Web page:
They will have CDL principles.  This is Create, Dream and Love principles.  This is: they will make intelligent, objective choices that stand up to their values, to what they value, to creation, to living up to their dreams, and to the love they have for the people around them and for themselves.  And they will make their choices based on these principles.  They will have CDL values, they will have CDL morals and they will make CDL choices.

The bad guys.  The bad guys will kick the cat – or worse.  They will cheat, they will take bad chances, bad risks, they will use people who need help, they will take advantage of them, they will destroy, excuse and hate.  D, E and H.  They will discourage others from success, thinking that it impedes their own success or that by standing on other people’s head they can succeed better.  They will steal from others, they will destroy loved ones, they will abandon and betray people who matter.

They will have DEH principles.  Destroy, Excuse and Hate.  That is: they will take actions and make choices based upon what they can destroy, what they can make excuses for, or about, and what they can hate.  They will have DEH values, they will have DEH morals, and they will make DEH choices.

Most books have just good guys and just bad guys.  But there is a third category of characters called the fence sitters.

These are the folks who will not leap into save the cat, they will not actively attempt to hurt the cat.  But they will watch the cat drown.  They will not stay faithful and love their partner, they will not cheat on their partner – what they will do instead is they will punish their partner for remaining with them by making their partner miserable.  They will not help people who need help, they will not take good chances, they will not take bad chances.  They simply passively wait for things to happen and live a life of accident in that the only things that they will ever do are things that fall on their heads.  They will not help people that need help, neither will they use people that need help, they will simply ignore people who need help.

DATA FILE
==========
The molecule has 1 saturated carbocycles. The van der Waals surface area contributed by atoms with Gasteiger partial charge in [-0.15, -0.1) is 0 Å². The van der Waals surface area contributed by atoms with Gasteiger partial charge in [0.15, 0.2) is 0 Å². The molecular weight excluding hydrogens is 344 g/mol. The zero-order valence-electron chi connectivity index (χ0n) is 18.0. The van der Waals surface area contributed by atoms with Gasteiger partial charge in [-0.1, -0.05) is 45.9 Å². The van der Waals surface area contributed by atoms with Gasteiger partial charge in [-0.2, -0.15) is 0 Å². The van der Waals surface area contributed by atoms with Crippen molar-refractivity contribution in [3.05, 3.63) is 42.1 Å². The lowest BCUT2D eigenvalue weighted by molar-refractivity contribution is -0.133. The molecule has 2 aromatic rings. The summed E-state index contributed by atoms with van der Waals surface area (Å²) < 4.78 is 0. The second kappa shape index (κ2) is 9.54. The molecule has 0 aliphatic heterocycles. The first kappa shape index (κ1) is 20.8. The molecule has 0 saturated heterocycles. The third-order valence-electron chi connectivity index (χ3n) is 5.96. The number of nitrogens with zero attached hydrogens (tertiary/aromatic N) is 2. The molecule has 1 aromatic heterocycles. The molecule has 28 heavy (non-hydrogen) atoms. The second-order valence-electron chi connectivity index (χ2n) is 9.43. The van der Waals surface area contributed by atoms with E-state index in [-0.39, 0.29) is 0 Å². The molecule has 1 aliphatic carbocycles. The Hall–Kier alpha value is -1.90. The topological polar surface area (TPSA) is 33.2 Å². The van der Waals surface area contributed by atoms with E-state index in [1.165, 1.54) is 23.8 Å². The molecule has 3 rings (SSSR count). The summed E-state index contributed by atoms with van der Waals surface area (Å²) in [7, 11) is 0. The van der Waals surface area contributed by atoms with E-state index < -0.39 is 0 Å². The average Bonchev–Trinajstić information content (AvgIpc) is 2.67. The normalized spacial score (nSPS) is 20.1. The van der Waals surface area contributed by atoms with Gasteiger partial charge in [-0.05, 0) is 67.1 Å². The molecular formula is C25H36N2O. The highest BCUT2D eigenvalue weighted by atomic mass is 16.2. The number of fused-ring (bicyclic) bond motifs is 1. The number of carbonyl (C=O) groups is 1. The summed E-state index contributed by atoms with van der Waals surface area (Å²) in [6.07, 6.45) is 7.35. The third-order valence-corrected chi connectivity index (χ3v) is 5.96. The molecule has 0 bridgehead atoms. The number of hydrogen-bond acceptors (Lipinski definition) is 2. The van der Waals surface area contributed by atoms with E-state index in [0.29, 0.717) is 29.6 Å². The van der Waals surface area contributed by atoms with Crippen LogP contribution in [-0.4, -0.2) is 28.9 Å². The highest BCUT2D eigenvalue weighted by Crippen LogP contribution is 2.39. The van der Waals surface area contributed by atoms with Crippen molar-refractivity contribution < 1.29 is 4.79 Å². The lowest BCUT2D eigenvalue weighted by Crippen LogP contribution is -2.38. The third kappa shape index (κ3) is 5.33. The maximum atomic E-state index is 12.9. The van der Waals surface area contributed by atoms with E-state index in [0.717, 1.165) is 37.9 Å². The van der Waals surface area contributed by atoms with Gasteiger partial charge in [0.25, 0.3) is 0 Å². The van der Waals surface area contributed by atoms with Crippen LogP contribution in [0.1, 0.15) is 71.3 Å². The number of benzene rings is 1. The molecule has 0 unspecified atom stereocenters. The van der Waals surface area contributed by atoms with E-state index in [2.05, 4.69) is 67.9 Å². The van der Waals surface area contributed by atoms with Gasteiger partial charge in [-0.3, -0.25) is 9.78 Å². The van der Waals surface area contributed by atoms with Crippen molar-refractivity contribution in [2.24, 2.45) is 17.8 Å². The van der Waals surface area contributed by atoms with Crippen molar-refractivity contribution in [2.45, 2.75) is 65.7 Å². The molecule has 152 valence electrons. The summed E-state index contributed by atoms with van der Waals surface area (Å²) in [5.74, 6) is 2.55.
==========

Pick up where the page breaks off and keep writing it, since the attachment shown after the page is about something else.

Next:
Their values are Evade/Envy, Bury and Fear.  They envy success and badmouth the successful.  They will not encourage people to succeed, they will not discourage people from succeeding, they will simply envy and badmouth those who do.  They will not take care of themselves, neither will they steal from others.  They will instead sit with their hands out expecting entitlements, expecting handouts, expecting to be saved.  They will not stand up for the people that matter to them, neither will they abandon and betray people that matter to them.  They will simple ignore the people who matter to them.

They will have EBF principles.  Evade (and sometimes Envy), Bury – pretend that they don’t see it, pretend that it’s not there – and Fear.  They will make choices based on that which they do not wish to see, that which they wish to hide so that other people will not know that was what they did or said or thought.  And what they fear.  They will have EBF values, they will have EBF morals, and they will have EBF choices.

And you can use all three of these kinds of characters in your fiction.  And your fiction will be deeper if you do.  If you have good guys, if you have bad guys and if you have fence sitters.

(continued in the class)